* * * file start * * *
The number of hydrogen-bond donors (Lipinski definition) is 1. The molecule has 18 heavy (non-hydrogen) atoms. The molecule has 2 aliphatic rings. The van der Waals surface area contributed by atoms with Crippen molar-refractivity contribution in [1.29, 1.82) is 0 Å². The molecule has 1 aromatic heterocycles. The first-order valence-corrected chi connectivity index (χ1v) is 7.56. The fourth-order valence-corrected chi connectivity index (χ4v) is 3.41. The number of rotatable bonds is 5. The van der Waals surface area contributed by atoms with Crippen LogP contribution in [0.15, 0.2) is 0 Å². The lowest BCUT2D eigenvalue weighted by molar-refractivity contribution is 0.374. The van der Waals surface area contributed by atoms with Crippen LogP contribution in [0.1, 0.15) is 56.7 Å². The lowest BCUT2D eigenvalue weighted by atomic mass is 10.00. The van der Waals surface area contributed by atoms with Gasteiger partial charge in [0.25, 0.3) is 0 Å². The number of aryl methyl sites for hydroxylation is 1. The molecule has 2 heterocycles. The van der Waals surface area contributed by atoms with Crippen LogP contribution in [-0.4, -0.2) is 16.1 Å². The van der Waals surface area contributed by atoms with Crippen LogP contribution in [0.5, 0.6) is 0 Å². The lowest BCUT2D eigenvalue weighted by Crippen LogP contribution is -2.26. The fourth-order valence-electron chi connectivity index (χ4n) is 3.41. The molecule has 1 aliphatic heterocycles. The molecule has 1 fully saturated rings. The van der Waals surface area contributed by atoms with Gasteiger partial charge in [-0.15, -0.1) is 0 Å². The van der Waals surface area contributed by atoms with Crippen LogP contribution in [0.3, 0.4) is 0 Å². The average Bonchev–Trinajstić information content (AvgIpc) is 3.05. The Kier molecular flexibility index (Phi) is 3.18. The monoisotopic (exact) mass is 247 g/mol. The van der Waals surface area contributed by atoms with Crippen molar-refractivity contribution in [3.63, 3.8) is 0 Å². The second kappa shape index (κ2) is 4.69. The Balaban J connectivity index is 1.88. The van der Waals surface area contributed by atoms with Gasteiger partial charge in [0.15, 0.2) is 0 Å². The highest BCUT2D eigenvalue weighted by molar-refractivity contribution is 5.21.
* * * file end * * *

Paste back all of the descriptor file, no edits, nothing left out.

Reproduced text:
The number of hydrogen-bond donors (Lipinski definition) is 1. The molecule has 18 heavy (non-hydrogen) atoms. The molecule has 2 aliphatic rings. The van der Waals surface area contributed by atoms with Crippen molar-refractivity contribution in [1.29, 1.82) is 0 Å². The molecule has 1 aromatic heterocycles. The first-order valence-corrected chi connectivity index (χ1v) is 7.56. The fourth-order valence-corrected chi connectivity index (χ4v) is 3.41. The number of rotatable bonds is 5. The van der Waals surface area contributed by atoms with Crippen LogP contribution in [0.15, 0.2) is 0 Å². The lowest BCUT2D eigenvalue weighted by molar-refractivity contribution is 0.374. The van der Waals surface area contributed by atoms with Crippen LogP contribution in [0.1, 0.15) is 56.7 Å². The lowest BCUT2D eigenvalue weighted by atomic mass is 10.00. The van der Waals surface area contributed by atoms with Gasteiger partial charge in [0.25, 0.3) is 0 Å². The number of aryl methyl sites for hydroxylation is 1. The molecule has 2 heterocycles. The van der Waals surface area contributed by atoms with Crippen LogP contribution in [-0.4, -0.2) is 16.1 Å². The van der Waals surface area contributed by atoms with Crippen LogP contribution in [0.5, 0.6) is 0 Å². The lowest BCUT2D eigenvalue weighted by Crippen LogP contribution is -2.26. The fourth-order valence-electron chi connectivity index (χ4n) is 3.41. The molecule has 1 aliphatic heterocycles. The molecule has 1 fully saturated rings. The van der Waals surface area contributed by atoms with Gasteiger partial charge in [-0.15, -0.1) is 0 Å². The van der Waals surface area contributed by atoms with Crippen LogP contribution in [0.3, 0.4) is 0 Å². The average Bonchev–Trinajstić information content (AvgIpc) is 3.05. The Kier molecular flexibility index (Phi) is 3.18. The monoisotopic (exact) mass is 247 g/mol. The van der Waals surface area contributed by atoms with Crippen molar-refractivity contribution in [3.63, 3.8) is 0 Å². The second kappa shape index (κ2) is 4.69. The Balaban J connectivity index is 1.88. The van der Waals surface area contributed by atoms with Gasteiger partial charge in [0.15, 0.2) is 0 Å². The highest BCUT2D eigenvalue weighted by molar-refractivity contribution is 5.21.